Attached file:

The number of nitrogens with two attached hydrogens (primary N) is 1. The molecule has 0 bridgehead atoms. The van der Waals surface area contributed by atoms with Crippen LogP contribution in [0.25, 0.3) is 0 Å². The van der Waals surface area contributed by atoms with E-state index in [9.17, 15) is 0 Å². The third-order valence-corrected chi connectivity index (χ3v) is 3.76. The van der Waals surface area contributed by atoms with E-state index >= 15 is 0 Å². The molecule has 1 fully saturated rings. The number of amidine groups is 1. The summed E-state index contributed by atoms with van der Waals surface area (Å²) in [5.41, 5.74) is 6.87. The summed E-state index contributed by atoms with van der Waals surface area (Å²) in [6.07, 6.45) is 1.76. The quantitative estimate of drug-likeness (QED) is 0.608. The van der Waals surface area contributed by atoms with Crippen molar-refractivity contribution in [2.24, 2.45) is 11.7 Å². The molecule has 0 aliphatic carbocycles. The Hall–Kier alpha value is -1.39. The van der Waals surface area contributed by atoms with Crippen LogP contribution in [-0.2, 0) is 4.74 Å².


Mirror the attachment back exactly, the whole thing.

The number of nitrogens with two attached hydrogens (primary N) is 1. The molecule has 0 bridgehead atoms. The van der Waals surface area contributed by atoms with Crippen LogP contribution in [0.25, 0.3) is 0 Å². The van der Waals surface area contributed by atoms with E-state index in [9.17, 15) is 0 Å². The third-order valence-corrected chi connectivity index (χ3v) is 3.76. The van der Waals surface area contributed by atoms with E-state index >= 15 is 0 Å². The molecule has 1 fully saturated rings. The number of amidine groups is 1. The summed E-state index contributed by atoms with van der Waals surface area (Å²) in [5.41, 5.74) is 6.87. The summed E-state index contributed by atoms with van der Waals surface area (Å²) in [6.07, 6.45) is 1.76. The quantitative estimate of drug-likeness (QED) is 0.608. The van der Waals surface area contributed by atoms with Crippen molar-refractivity contribution in [2.24, 2.45) is 11.7 Å². The molecule has 0 aliphatic carbocycles. The Hall–Kier alpha value is -1.39. The van der Waals surface area contributed by atoms with Crippen LogP contribution in [-0.2, 0) is 4.74 Å².